By Doug Matus
The term “credit freeze” can sound negative, as if a lifetime of poor financial choices could cause a person’s credit to become unusable, or “frozen.” In reality, credit freezes exist to protect and benefit consumers and are powerful tools in the fight against identity theft.
A credit freeze should not be undertaken lightly, however, as they do carry consequences. Many people also worry that freezes can somehow reflect poorly on a credit report. These are natural concerns, and a review of credit freezes — what they are and how to use them — can dispel all fears and concerns. See our complete guide to freezing your credit.
David Bakke, a credit expert with MoneyCrashers.com, defines credit freezes in clear, succinct terms:
“A credit freeze is something you initiate through the various credit reporting agencies. It restricts people from accessing your credit report, and thereby prevents criminals from opening accounts in your name.”
In other words, all a credit freeze does is restrict access to your credit report (learn how to read your credit report). This simple action can have profound consequences, as it prevents lenders from granting new credit. Should a thief wish to create an account in your name, the lender will refuse.
To enact a credit freeze, you need to contact each of three major credit reporting agencies: Experian, TransUnion and Equifax. Once frozen, your credit remains so until a time of your choosing. If you wish to apply for a credit card or loan but do not want to lift the freeze, you can trigger temporary access through the use of a PIN.
Before you decide to pull the trigger on a freeze, ask yourself whether it’s necessary. People generally enact credit freezes for one of two reasons.
“Credit freezes are usually put in place when someone is the victim of severe identity theft,” says Amanda Abella, savings advisor for MoneySavingPro.com. “Sometimes people also do it to limit their own access to credit.”
Identity theft occurs when a criminal uses stolen information to impersonate you for material gain. Typical identity theft occurs as fraud, which is when a criminal gains access to credit or debit cards you already own. Severe identity theft happens when a criminal gains access to your Social Security number and other vital information, and uses it to apply for new credit cards or loans.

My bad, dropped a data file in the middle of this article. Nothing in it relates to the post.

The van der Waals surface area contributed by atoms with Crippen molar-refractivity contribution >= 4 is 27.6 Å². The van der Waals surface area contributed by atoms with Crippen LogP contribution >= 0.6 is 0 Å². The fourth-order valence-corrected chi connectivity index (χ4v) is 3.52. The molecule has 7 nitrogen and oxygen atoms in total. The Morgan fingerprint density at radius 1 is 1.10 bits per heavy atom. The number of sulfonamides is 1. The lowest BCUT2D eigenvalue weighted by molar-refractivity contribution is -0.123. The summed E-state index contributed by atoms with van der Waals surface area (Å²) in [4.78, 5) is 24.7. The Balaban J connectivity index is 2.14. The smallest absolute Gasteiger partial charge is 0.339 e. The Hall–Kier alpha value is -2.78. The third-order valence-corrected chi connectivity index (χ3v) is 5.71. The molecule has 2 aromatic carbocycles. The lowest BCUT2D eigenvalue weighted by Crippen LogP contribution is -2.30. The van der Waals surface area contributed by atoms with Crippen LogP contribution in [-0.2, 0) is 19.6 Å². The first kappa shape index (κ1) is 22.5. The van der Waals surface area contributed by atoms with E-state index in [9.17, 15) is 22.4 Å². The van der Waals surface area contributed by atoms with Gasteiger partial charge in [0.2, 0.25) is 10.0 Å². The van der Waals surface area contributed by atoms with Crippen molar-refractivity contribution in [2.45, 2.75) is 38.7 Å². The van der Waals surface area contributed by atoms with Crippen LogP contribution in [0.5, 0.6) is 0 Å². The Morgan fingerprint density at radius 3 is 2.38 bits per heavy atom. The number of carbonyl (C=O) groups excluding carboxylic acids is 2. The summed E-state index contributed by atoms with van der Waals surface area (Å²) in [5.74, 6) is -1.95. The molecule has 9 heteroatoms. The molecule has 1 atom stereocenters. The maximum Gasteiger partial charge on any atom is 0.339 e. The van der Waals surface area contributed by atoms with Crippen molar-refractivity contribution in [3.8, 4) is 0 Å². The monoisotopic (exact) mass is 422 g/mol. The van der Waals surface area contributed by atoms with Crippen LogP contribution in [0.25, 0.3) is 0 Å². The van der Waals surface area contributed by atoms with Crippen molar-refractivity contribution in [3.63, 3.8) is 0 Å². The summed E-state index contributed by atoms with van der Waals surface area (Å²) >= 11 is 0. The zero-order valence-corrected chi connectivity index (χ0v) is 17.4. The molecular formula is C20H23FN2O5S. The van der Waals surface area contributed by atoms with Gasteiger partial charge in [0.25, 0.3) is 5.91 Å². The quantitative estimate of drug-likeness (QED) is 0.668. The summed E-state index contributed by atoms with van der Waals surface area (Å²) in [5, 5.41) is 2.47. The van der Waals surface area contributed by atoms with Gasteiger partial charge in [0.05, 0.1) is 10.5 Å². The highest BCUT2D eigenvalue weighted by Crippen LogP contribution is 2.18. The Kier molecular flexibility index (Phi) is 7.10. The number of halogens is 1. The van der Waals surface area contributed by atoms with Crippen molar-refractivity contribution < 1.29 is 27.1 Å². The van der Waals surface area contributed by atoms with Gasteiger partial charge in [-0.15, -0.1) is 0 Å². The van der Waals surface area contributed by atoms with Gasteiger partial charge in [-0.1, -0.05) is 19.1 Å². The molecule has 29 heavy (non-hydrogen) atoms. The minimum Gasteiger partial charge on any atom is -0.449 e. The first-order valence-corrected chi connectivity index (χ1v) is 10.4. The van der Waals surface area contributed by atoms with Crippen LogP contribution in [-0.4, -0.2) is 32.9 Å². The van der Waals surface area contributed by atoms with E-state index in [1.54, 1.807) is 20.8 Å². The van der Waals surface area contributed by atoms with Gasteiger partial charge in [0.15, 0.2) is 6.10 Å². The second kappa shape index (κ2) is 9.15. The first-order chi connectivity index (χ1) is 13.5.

If you ever expect that the latter has occurred, you would want to enact a credit freeze immediately. If, for whatever reason, you have a genuine fear that you’ve exposed yourself to severe identity theft, you can also enact a preventative freeze.
The second reason for a freeze is personal. Since credit freezes put an automatic stop on requests for new credit, they can help curtail bad financial behavior. Of course, the freeze can get lifted at any time, but the effort of contacting the credit agencies can encourage self-control and more careful consideration.
If you’re worried that a credit freeze may somehow look bad to lenders, or otherwise harm your credit, then rest easy: credit freezes have zero impact on your credit score.
“Your existing creditors continue to report borrowing and payment information, and the bureaus continue applying updates to your file,” says Kevin Haney of Savvy On Credit. “Your existing creditors can run periodic annual reviews, and a person can still build credit.”
Though your credit report gets locked down, creditors can still send you pre-approved offers. Thieves can steal these and return them without your knowledge, so you’ll want to habitually destroy unwanted offers to get the most benefits out of your credit freeze.
The only real downside of a credit freeze is that it limits your personal access to credit. If you have a credit card with no set limit, for example, or forget to lift the freeze before you apply for a loan, your freeze will lead to credit denial. Learn more about getting denied for a credit card.
With foresight and self-control, however, you can reap all the benefits of a freeze and none of the drawbacks. At the cost of just a little convenience, a credit freeze provides an ideal way to protect yourself while you continue to build your credit.
Doug Matus is a freelance writer who frequently contributed to Self Financial.